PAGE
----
Mustafa Abdel Jalil NTC chair_311.
(photo credit: Reuters)
Talks to end a standoff around the besieged Libyan town of Bani Walid broke down
on Sunday, a negotiator for fighters hunting Muammar Gaddafi said.
Walid, along with Gaddafi’s hometown of Sirte and the desert town of Sabha, are
three of the last main areas not under the rebels’ control, though their forces
are massed nearby.
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Steven Sotloff, an adjunct fellow at the Foundation for Defense of Democracies,
said the rebels are under no illusions that the fight for Bani Walid will be
“There is a feeling the place can’t be taken easily, and that’s why
they are negotiating,” he told The Jerusalem Post by email from Tripoli. “If
they thought they could take it, they would.”
The rebels have said they
are entering into negotiations over the city in an effort to avoid additional
bloodshed, but would employ military force if necessary.
to gauge the rebels’ true motives here – whether they seek to avoid bloodshed or
avoid military losses. If they go in and kill civilians in Bani Walid, people
will be mad, and that could linger and lead to negative feelings toward rebel
leadership at a time when they want to unify the country,” Sotloff
“A policy of negotiation rather than embarking on a military
campaign seems to be a judicious one because it seeks to avoid
After talks with tribal elders, the rebels’ Abdallah Kanshil
told reporters, “As chief negotiator, I have nothing to offer right now. From my
side, negotiations are finished... They said they don’t want to talk, they are
threatening everyone who moves. They are putting snipers on high rise buildings
and inside olive groves, they have a big fire force. We compromised a lot at the
“We will leave this for the field commanders to decide, for
the NTC to decide what to do next,” Kanshil said of the interim authority, the National Transitional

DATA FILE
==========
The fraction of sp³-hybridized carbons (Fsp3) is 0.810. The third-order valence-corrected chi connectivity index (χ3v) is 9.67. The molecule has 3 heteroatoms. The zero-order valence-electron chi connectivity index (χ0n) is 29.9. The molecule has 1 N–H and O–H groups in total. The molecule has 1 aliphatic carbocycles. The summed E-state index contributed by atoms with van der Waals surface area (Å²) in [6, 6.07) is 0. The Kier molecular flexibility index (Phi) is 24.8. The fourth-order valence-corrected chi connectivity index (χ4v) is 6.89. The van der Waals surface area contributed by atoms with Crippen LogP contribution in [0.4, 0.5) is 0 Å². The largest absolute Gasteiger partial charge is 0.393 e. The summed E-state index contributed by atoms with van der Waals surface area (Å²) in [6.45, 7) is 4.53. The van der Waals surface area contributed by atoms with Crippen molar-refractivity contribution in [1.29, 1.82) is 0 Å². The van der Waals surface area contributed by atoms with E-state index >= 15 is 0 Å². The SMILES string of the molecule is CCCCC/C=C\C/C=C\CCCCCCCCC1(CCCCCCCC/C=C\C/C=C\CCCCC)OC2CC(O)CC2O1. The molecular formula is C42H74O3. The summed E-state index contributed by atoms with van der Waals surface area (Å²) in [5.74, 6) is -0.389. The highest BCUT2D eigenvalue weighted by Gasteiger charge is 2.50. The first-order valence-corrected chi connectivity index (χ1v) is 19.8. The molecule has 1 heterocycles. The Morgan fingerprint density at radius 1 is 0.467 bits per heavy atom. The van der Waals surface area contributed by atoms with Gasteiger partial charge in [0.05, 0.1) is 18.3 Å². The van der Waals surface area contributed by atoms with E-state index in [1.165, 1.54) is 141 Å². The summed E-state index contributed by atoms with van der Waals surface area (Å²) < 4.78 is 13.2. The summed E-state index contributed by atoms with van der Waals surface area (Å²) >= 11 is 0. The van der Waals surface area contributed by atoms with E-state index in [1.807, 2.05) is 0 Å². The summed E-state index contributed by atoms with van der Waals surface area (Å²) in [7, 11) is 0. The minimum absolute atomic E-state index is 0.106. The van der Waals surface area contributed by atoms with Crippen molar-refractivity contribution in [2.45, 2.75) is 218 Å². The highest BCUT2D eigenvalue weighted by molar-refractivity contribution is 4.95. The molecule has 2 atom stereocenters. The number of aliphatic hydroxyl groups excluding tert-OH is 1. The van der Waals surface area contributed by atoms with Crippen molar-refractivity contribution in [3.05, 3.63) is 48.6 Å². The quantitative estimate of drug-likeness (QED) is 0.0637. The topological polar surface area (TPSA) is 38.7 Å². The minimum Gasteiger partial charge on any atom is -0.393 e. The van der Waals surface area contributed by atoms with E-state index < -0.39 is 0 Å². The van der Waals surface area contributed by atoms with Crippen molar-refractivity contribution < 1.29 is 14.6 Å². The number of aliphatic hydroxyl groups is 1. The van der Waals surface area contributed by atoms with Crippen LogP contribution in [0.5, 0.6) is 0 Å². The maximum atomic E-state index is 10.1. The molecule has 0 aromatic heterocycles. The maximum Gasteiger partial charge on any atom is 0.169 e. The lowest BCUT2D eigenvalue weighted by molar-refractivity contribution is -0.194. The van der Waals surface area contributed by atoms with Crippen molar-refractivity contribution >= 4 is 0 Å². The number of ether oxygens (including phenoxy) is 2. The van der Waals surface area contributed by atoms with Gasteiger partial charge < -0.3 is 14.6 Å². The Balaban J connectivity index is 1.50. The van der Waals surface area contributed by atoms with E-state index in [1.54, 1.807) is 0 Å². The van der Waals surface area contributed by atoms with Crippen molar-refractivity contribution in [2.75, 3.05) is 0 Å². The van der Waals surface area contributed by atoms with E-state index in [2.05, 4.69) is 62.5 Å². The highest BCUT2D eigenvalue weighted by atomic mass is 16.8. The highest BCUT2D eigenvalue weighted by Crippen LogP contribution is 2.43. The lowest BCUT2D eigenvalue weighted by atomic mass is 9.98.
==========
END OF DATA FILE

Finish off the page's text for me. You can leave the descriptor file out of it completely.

He added that he believed that two of Gaddafi’s sons and his
spokesman Moussa Ibrahim were in Bani Walid, and there has been speculation from
NTC officials that members of the Gaddafi family, even the former leader
himself, may be hiding there.
Tribal elders from the city, a bastion of
support for Gaddafi, came out to negotiate after NTC spokesmen had said several
times over the previous day that talks were over and they were preparing to
NTC commanders at the checkpoint said they suspected Gaddafi’s
most politically prominent son, Saif al-Islam, may have fled the town on
Saturday and headed deeper into the southern desert.
One NTC commander
said that about 20 pro-Gaddafi fighters still controlled the center of Bani
Walid, though other NTC officials estimated there may be as many as 100 fighters
waiting in the town.
Meanwhile, Algeria’s Prime Minister Ahmed Ouyahia
defended his country’s decision to shelter members of Gaddafi’s family,
describing it as a humanitarian case.
The deposed Libyan leader’s wife
Safia, daughter Aisha and sons Muhammad and Hannibal entered Algeria on August
29 after the Libyan leader was ousted from power in a six-month
Aisha gave birth to a girl hours after crossing the
Libya’s interim rulers have criticized Algeria’s decision to
shelter Gaddafi’s family as an “act of aggression.”
“They are Algeria’s
responsibility,” Ouyahia said of the Gaddafi family members in Algeria,
describing the case as humanitarian.
asked us to consider them as Algerians,” he added, without
specifying which Libyans had made such a request.
Defending the decision
to offer refuge to Gaddafi’s family, he said members of toppled Iraqi dictator
Saddam Hussein’s family had been taken in by other countries.
Arabia took in ousted Tunisian leader Zine al-Abidine Ben Ali earlier this year,
that move did not create “such a storm,” he said.
Algeria is the only one
of Libya’s North African neighbors yet to recognize the National Transitional
Council, whose fighters have taken control of Tripoli and much of the rest of
the country, as Libya’s new government.
Algeria will recognize Libya’s
new leaders when they establish a representative government, its foreign
minister said in an interview this week.Reuters contributed to this